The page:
Edith L. Moore Nature Sanctuary
The Edith L. Moore Nature Sanctuary is a 17.5-acre nature sanctuary along Rummel Creek, located in Houston, Texas, in the United States. Named after Edith Lotz Moore, who lived on the land with her husband for 43 years, the sanctuary includes a restored log cabin for hosting educational programs and houses administrative offices for the Houston Audubon Society. Since 1975, Houston Audubon has preserved Edith Moore's log cabin in addition to developing trails, creating education programs, constructing an office, and performing outreach from the site.  The sanctuary also operates a plant nursery that provides wildflowers and grasses for coastal prairie restoration projects or offered for sale to support the Audubon programs. It specializes in local native prairie grasses and wildflowers with a small selection of understory plants. Moore donated land to the Houston Audubon Society in 1975, to be used as a nature preserve for birds. According to the Houston Audubon Society, the sanctuary's mission is to "provide an urban wildlife sanctuary for native plants and animals and to provide education about the natural environment to Houstonians of all ages." Birding programs and day camps held at the sanctuary serve more than ten thousand children and adults every year. This trail is accessible from 7am-7pm.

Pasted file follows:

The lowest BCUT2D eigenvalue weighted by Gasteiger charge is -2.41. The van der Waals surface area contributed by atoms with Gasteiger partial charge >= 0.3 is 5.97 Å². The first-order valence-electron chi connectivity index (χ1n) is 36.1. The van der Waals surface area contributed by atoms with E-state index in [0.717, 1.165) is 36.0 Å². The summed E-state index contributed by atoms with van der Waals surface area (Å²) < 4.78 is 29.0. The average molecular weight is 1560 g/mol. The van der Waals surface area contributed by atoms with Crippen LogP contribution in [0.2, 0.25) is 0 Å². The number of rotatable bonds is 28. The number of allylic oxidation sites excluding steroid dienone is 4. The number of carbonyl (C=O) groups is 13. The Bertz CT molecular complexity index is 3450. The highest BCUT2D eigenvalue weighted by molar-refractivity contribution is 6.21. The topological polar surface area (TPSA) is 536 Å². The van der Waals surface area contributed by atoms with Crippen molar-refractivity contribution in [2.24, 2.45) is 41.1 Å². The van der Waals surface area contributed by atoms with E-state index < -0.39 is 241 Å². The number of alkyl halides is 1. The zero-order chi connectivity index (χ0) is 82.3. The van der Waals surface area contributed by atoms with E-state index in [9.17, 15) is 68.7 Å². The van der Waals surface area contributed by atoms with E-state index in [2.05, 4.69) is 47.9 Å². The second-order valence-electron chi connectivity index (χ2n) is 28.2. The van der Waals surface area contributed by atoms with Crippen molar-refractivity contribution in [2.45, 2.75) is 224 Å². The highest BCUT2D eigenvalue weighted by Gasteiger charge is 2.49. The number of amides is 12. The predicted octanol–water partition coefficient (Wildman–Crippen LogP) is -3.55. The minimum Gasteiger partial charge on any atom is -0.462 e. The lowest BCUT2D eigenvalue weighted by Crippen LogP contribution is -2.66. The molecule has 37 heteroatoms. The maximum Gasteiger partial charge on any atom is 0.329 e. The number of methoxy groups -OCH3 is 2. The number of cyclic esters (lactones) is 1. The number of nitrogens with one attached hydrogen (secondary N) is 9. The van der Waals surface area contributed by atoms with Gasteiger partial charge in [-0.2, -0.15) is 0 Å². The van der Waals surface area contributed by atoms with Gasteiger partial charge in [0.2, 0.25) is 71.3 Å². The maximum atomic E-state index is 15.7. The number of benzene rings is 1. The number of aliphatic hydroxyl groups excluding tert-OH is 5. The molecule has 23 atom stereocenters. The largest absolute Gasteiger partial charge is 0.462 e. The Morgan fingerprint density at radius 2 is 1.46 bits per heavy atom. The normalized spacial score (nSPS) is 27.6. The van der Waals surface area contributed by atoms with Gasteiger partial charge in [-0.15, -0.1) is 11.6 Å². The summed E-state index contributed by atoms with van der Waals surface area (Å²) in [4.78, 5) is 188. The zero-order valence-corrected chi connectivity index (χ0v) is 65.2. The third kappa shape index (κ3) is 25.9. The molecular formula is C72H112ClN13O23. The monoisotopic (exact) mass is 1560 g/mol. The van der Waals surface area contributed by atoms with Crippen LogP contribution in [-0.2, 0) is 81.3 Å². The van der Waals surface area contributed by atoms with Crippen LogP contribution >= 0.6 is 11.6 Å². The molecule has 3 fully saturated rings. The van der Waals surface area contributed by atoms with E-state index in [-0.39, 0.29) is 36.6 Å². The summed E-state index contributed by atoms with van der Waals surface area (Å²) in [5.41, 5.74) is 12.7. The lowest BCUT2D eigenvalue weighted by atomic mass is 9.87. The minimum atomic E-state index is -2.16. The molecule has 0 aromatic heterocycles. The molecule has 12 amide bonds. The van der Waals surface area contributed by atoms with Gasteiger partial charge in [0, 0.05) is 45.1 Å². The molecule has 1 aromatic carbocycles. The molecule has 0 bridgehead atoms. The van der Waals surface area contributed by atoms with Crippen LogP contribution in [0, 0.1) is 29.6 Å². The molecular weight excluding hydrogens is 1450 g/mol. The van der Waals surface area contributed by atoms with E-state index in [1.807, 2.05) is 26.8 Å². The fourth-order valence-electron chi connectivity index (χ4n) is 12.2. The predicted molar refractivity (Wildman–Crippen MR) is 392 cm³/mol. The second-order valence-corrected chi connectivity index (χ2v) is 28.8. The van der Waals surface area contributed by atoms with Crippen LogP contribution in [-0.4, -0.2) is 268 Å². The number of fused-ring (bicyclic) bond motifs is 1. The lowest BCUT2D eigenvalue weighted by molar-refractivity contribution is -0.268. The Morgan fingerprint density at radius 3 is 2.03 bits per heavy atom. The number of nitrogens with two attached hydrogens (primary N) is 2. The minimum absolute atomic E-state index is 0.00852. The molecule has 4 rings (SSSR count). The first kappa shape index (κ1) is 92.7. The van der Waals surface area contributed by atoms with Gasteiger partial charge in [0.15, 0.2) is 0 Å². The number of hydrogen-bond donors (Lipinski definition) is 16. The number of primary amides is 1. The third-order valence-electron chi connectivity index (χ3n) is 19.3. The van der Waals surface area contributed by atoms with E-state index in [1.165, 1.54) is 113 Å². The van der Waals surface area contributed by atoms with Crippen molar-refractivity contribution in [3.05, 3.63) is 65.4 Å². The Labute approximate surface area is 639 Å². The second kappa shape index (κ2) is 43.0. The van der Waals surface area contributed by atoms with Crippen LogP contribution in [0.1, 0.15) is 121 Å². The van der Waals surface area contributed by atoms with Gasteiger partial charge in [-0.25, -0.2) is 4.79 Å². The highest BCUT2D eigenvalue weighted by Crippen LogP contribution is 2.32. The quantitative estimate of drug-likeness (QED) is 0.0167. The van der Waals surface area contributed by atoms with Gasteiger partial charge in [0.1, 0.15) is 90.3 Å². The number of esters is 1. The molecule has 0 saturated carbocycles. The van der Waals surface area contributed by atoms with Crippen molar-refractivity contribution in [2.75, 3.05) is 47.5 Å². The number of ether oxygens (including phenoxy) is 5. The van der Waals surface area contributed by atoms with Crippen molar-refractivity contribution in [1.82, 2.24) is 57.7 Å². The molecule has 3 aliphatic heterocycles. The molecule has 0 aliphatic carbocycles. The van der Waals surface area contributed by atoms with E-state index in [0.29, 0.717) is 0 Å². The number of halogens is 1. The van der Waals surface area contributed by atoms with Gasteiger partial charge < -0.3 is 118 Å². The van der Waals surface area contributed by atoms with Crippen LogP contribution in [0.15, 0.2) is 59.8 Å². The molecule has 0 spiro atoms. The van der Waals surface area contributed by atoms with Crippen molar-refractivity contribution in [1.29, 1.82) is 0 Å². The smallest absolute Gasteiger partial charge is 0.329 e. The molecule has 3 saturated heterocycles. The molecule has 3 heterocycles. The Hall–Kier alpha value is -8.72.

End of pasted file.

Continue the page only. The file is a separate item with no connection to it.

Moore Log House
Edith Moore and her husband Jesse were "early environmentalists," never harvesting a tree that was less than 10 inches in diameter. The pine logs used to build the cabin were cut from their land; the chimney and fireplace are built of sandstone curbstones reclaimed from the City of Houston.
Edith Lotz Moore
Edith Moore was born July 12, 1884, in Minnesota. To pay for her education at the University of Minnesota, she sang at weddings. She moved to Houston during World War I to work as a bacteriologist and pathologist at Camp Logan, now known as Memorial Park. When she graduated from the University of Minnesota, she came to Houston during WWI to do her part for the war by working as a bacteriologist and pathologist at Camp Logan, a military installation in what is now Memorial Park. When the war ended, she went to work for the City of Houston as a scientist and married a milk inspector named Jesse Moore.
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